Reflection: Shared Expectations Discussing "Goldilocks and the Three Bears" - Section 3: Answering Questions and Recording the Details on a Circle Map

 

I have another video Discussing Goldilocks as a Class and Circle Map.mp4 of my student's discussing the story as we are making our circle map.  You might think this is a bit redundant because partners had just discussed the content. I am always having my students discuss content a great deal.  There are several reasons for this.  I have learned through research that the more students talk, the more their reading achievement goes up because they are continually working on correct syntax and sentence structure, and they are exposed to using new vocabulary.  

I also have them discuss the story again because it helps them retain the information better and they can clear up misconceptions.  When we discuss content, my students know that they are responsible for their learning.  Everyone knows they are responsible for either listening or speaking. You may have children with speech issues or are English Language Learners (ELL).  Listening and speaking helps ALL students; however, you'll see great improvements with your speech and ELL students by having them talk a great deal in class.  The key is making this a comfortable, regular routine so that students who may feel less confident aren't "on the spot."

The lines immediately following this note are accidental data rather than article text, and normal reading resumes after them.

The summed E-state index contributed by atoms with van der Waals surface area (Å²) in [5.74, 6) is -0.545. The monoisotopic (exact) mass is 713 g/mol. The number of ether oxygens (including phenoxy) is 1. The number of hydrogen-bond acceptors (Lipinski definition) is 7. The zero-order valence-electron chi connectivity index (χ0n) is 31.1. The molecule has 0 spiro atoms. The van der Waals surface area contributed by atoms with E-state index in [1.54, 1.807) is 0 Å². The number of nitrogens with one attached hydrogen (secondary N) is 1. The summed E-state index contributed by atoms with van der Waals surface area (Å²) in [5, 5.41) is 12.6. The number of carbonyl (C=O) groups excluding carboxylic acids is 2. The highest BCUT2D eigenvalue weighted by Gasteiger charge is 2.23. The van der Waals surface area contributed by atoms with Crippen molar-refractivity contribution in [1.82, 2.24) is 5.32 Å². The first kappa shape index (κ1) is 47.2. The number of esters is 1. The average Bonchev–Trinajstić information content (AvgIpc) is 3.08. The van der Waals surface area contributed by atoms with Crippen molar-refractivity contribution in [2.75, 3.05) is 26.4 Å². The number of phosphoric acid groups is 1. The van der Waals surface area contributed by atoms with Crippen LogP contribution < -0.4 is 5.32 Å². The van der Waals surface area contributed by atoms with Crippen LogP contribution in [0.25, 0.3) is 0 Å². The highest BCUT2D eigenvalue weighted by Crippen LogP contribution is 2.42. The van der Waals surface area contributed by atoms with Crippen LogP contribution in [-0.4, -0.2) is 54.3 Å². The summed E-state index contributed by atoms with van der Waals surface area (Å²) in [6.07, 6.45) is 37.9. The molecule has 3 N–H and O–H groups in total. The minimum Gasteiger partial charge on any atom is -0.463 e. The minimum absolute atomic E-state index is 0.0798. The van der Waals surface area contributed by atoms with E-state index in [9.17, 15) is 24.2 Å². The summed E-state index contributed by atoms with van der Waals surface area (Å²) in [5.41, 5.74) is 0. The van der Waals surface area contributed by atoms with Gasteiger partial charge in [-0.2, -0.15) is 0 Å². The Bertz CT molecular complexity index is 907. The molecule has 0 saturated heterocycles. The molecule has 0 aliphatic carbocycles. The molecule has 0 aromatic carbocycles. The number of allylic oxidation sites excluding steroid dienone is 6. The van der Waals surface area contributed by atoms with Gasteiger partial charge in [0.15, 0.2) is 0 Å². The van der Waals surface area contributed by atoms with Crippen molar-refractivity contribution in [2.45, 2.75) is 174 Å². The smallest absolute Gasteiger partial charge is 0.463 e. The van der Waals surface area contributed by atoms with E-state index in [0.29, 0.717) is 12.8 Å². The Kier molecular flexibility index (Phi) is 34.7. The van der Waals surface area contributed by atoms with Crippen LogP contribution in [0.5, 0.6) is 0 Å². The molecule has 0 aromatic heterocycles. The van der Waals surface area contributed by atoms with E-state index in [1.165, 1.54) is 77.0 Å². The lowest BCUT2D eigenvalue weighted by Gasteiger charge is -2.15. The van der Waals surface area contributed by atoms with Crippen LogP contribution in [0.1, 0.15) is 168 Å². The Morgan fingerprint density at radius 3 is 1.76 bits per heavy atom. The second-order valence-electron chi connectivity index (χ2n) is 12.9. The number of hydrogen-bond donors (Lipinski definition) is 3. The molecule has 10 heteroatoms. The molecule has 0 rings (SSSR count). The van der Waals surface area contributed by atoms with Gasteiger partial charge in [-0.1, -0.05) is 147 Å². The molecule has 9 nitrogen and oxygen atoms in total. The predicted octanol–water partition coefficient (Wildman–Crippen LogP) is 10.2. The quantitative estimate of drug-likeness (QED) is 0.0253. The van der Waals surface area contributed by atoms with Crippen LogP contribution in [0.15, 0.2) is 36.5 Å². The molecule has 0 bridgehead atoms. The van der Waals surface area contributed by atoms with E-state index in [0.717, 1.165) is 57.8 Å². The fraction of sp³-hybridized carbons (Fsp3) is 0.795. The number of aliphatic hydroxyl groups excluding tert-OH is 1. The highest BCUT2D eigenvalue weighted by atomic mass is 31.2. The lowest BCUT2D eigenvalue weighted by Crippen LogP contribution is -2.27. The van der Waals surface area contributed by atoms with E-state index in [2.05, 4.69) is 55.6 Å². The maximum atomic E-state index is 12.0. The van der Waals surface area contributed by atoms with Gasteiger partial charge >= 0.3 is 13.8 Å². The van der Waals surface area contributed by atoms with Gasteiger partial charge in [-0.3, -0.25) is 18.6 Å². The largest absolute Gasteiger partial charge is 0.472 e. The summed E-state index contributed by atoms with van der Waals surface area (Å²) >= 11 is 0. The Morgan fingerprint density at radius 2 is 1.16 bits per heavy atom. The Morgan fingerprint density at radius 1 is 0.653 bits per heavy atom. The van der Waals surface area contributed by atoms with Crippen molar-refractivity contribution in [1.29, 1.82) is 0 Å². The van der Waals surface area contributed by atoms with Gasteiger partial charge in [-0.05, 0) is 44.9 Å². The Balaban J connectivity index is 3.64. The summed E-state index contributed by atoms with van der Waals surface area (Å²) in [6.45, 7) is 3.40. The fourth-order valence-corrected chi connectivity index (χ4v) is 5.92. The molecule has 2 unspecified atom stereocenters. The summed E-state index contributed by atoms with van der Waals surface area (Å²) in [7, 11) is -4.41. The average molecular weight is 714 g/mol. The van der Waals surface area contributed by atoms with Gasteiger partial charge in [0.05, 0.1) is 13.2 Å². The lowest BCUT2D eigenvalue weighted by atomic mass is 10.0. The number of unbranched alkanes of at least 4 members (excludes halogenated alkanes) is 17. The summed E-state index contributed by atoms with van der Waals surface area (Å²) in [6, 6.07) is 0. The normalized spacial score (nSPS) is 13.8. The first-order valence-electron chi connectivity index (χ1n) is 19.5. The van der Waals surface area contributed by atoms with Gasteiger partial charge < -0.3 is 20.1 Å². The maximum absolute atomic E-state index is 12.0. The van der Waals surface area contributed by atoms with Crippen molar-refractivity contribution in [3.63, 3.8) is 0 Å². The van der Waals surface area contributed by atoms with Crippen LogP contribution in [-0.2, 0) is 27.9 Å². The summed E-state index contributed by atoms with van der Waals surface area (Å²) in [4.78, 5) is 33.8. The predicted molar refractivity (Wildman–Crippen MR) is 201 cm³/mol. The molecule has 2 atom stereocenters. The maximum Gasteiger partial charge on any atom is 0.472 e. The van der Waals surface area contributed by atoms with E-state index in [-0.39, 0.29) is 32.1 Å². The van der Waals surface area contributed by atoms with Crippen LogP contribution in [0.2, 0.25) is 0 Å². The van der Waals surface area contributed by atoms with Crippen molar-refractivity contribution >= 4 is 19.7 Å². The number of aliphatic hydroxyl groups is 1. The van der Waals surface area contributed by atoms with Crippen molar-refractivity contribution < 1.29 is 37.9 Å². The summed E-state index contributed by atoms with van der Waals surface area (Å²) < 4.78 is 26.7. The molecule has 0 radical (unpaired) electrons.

Shared Expectations: Everyone is Responsible For Their Learning
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Discussing "Goldilocks and the Three Bears"

Unit 16: Comparing and Contrasting Two Different Goldilocks Stories
Lesson 1 of 5

Objective: SWBAT describe the characters, setting, and events in a story using key details and help the teacher record the details on a circle map.

Big Idea: Today we are picking apart this story and discussing it in great detail so that we can set the foundation for our comparing and contrasting activity on our Day 3 lesson.

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